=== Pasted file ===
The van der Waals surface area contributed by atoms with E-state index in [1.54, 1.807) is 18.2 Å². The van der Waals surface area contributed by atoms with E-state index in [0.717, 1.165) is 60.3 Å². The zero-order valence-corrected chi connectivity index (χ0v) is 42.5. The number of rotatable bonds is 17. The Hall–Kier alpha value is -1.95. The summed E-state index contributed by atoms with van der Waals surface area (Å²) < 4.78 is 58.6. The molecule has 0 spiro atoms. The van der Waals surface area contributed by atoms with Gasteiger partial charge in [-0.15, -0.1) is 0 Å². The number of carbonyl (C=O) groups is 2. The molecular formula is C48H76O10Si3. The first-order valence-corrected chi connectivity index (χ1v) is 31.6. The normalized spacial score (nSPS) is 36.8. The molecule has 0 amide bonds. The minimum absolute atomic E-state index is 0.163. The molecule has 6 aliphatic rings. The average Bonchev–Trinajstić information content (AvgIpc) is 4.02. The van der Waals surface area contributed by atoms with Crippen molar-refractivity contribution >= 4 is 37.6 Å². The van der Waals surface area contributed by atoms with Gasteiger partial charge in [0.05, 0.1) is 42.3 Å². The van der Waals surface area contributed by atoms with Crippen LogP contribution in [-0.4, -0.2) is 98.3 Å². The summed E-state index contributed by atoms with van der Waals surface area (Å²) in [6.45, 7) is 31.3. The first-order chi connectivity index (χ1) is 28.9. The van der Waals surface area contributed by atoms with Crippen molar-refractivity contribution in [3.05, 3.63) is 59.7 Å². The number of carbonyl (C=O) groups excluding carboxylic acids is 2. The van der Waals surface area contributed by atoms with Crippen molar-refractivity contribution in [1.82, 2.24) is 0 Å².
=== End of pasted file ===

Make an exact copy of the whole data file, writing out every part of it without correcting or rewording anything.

The van der Waals surface area contributed by atoms with E-state index in [1.54, 1.807) is 18.2 Å². The van der Waals surface area contributed by atoms with E-state index in [0.717, 1.165) is 60.3 Å². The zero-order valence-corrected chi connectivity index (χ0v) is 42.5. The number of rotatable bonds is 17. The Hall–Kier alpha value is -1.95. The summed E-state index contributed by atoms with van der Waals surface area (Å²) < 4.78 is 58.6. The molecule has 0 spiro atoms. The van der Waals surface area contributed by atoms with Gasteiger partial charge in [-0.15, -0.1) is 0 Å². The number of carbonyl (C=O) groups is 2. The molecular formula is C48H76O10Si3. The first-order valence-corrected chi connectivity index (χ1v) is 31.6. The normalized spacial score (nSPS) is 36.8. The molecule has 0 amide bonds. The minimum absolute atomic E-state index is 0.163. The molecule has 6 aliphatic rings. The average Bonchev–Trinajstić information content (AvgIpc) is 4.02. The van der Waals surface area contributed by atoms with Crippen molar-refractivity contribution >= 4 is 37.6 Å². The van der Waals surface area contributed by atoms with Gasteiger partial charge in [0.05, 0.1) is 42.3 Å². The van der Waals surface area contributed by atoms with Crippen LogP contribution in [-0.4, -0.2) is 98.3 Å². The summed E-state index contributed by atoms with van der Waals surface area (Å²) in [6.45, 7) is 31.3. The first-order chi connectivity index (χ1) is 28.9. The van der Waals surface area contributed by atoms with Crippen molar-refractivity contribution in [3.05, 3.63) is 59.7 Å². The number of carbonyl (C=O) groups excluding carboxylic acids is 2. The van der Waals surface area contributed by atoms with Crippen molar-refractivity contribution in [1.82, 2.24) is 0 Å².